I’m writing this from the airport on my way home from NHPCO’s Management and Leadership Conference. I must say, it was a good few days in the nation’s capitol and I have a lot that I want to talk about on the blog, but, since I only have a few minutes before my flight boards, I figured I’d write a quick post giving my overall thoughts. (I refuse to pay to connect to the airport wireless, so I’ll be home safe and sound before these thoughts actually get posted.)
I have two main impressions to take home about the difference between the atmosphere and attitude surrounding this conference as apposed to what I would have expected at past NHPCO conferences. I have not been to a NHPCO event in a while, so the slow changes that have been taking place kinda hit me in the fact at the conference.
The first thing I must say is that hospice, as an industry, sure has grown up. The biggest indicator of that is probably the fact that everyone at the conference actually used the word industry to describe hospice. I have been using the word for two years on this blog, but most hospice people, especially those early pioneers, have been opposed to or reluctant to use that term. Medicare will spend 10 BILLION dollars on hospice. We have served over 1.5 million deaths. We’re all grown up. While we still like to think of ourselves a movement, we are also finally admitting that we’re not kids any longer. The main reason for this change is the fact that Medicare is focusing on us. We can’t act like we’re “budget dust” any longer, and NHPCO has made a conscious effort not to let us. Good for them!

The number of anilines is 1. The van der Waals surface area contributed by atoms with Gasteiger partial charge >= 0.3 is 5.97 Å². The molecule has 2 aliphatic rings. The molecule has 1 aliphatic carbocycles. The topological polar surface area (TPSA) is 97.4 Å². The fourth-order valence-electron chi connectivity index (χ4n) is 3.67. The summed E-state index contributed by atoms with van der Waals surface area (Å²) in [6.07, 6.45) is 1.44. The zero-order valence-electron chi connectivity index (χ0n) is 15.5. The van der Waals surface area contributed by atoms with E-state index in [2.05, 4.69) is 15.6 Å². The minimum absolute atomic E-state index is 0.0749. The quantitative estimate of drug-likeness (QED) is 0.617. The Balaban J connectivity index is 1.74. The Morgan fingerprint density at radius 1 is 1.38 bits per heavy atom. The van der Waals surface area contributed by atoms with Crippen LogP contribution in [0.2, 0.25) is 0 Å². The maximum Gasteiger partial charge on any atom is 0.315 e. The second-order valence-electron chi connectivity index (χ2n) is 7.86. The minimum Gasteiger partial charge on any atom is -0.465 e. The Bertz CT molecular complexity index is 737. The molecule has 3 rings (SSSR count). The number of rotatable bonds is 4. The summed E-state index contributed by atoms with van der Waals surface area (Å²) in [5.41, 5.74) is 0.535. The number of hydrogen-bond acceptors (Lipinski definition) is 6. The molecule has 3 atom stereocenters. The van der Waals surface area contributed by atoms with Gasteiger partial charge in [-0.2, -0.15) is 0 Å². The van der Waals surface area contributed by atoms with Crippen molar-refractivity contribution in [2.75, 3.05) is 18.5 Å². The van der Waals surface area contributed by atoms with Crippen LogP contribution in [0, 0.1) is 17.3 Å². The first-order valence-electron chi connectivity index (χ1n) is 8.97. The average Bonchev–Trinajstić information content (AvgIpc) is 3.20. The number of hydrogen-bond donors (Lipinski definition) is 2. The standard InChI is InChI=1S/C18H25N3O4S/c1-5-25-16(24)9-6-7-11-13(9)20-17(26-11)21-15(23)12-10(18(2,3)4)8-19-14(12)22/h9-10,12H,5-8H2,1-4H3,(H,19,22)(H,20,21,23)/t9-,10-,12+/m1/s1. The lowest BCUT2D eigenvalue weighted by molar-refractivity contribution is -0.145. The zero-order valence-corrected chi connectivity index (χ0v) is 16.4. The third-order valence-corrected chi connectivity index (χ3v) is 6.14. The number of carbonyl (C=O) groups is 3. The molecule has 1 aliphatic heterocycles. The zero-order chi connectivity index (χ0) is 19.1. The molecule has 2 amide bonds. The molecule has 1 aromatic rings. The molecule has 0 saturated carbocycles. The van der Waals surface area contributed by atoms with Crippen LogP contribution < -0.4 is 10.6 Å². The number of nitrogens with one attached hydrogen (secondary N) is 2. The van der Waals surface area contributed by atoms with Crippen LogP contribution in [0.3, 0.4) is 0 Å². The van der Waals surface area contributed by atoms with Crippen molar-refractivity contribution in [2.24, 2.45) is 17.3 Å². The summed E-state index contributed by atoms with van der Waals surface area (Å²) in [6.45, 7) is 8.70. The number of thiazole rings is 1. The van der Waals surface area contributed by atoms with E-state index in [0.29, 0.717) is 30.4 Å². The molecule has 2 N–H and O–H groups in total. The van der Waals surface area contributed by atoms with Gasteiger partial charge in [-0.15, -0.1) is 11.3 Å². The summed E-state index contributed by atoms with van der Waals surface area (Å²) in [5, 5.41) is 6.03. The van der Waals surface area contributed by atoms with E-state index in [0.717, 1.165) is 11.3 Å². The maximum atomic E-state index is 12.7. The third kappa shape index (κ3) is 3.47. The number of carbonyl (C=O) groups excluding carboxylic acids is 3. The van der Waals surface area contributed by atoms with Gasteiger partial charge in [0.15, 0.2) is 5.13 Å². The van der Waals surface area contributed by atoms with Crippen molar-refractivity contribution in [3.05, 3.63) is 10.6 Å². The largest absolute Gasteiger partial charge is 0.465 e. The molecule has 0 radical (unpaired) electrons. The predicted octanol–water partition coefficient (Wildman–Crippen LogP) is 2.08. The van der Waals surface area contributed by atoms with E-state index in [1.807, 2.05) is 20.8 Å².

Second, the business of hospice is much more businesslike. It has not been long at all since there was a bit of an unwritten rule that talking about or focusing on the business side of hospice too much made you a pagan. There seemed to be a much larger percent of people at the conference who were willing to talk openly about the importance of running your hospice well than I would have expected. Much less feel good, much more focus on your figures. Competition probably has driven this change, but I also give some credit to Andrew Reed at Multiview and others who have been pushing hospices to be more responsible with their money.
As I said, there is a lot to talk about. A lot was said about the chances of Medicare bringing down the hammer and I learned about quite a few resources I think you’ll appreciate. Time to get back home. See ya’ Washington, I’m sleeping in my own bed tonight!
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